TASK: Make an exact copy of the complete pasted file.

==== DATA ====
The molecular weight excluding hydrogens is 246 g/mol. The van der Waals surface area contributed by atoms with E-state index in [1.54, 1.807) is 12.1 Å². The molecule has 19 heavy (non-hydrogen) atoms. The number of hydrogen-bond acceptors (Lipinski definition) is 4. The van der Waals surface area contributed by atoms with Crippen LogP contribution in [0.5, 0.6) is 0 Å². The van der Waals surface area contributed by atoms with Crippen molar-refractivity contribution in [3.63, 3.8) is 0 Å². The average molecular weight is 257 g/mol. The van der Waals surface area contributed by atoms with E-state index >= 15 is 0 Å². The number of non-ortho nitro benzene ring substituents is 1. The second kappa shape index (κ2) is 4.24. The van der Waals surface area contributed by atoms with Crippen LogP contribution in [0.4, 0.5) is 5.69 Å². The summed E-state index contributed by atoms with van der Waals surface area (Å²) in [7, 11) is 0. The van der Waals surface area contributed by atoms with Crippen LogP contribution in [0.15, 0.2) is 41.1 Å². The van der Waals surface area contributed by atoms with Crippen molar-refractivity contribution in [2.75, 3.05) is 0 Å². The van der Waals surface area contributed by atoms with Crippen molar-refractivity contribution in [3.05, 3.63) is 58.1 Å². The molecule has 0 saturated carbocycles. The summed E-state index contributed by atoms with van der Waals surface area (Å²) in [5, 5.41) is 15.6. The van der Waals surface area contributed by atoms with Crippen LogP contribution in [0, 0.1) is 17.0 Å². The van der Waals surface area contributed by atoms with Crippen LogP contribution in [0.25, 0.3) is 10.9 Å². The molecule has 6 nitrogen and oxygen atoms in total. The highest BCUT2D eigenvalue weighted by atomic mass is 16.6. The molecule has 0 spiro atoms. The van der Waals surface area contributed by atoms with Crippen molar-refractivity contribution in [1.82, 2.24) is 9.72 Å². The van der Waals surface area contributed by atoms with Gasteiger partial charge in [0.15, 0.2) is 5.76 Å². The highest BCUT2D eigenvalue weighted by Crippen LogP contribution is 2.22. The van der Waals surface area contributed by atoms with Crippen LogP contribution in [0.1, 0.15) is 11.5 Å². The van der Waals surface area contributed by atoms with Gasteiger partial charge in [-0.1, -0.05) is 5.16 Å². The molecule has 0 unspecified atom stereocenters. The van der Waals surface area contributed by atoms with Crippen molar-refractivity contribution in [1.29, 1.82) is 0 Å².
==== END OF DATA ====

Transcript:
The molecular weight excluding hydrogens is 246 g/mol. The van der Waals surface area contributed by atoms with E-state index in [1.54, 1.807) is 12.1 Å². The molecule has 19 heavy (non-hydrogen) atoms. The number of hydrogen-bond acceptors (Lipinski definition) is 4. The van der Waals surface area contributed by atoms with Crippen LogP contribution in [0.5, 0.6) is 0 Å². The van der Waals surface area contributed by atoms with Crippen molar-refractivity contribution in [3.63, 3.8) is 0 Å². The average molecular weight is 257 g/mol. The van der Waals surface area contributed by atoms with E-state index >= 15 is 0 Å². The number of non-ortho nitro benzene ring substituents is 1. The second kappa shape index (κ2) is 4.24. The van der Waals surface area contributed by atoms with Crippen LogP contribution in [0.4, 0.5) is 5.69 Å². The summed E-state index contributed by atoms with van der Waals surface area (Å²) in [7, 11) is 0. The van der Waals surface area contributed by atoms with Crippen LogP contribution in [0.15, 0.2) is 41.1 Å². The van der Waals surface area contributed by atoms with Crippen molar-refractivity contribution in [2.75, 3.05) is 0 Å². The van der Waals surface area contributed by atoms with Crippen molar-refractivity contribution in [3.05, 3.63) is 58.1 Å². The molecule has 0 saturated carbocycles. The summed E-state index contributed by atoms with van der Waals surface area (Å²) in [5, 5.41) is 15.6. The van der Waals surface area contributed by atoms with Crippen LogP contribution in [0, 0.1) is 17.0 Å². The van der Waals surface area contributed by atoms with Crippen LogP contribution in [0.25, 0.3) is 10.9 Å². The molecule has 6 nitrogen and oxygen atoms in total. The highest BCUT2D eigenvalue weighted by atomic mass is 16.6. The molecule has 0 spiro atoms. The van der Waals surface area contributed by atoms with Crippen molar-refractivity contribution in [1.82, 2.24) is 9.72 Å². The van der Waals surface area contributed by atoms with Gasteiger partial charge in [0.15, 0.2) is 5.76 Å². The highest BCUT2D eigenvalue weighted by Crippen LogP contribution is 2.22. The van der Waals surface area contributed by atoms with Crippen LogP contribution in [0.1, 0.15) is 11.5 Å². The van der Waals surface area contributed by atoms with Gasteiger partial charge in [-0.1, -0.05) is 5.16 Å². The molecule has 0 unspecified atom stereocenters. The van der Waals surface area contributed by atoms with Crippen molar-refractivity contribution in [1.29, 1.82) is 0 Å².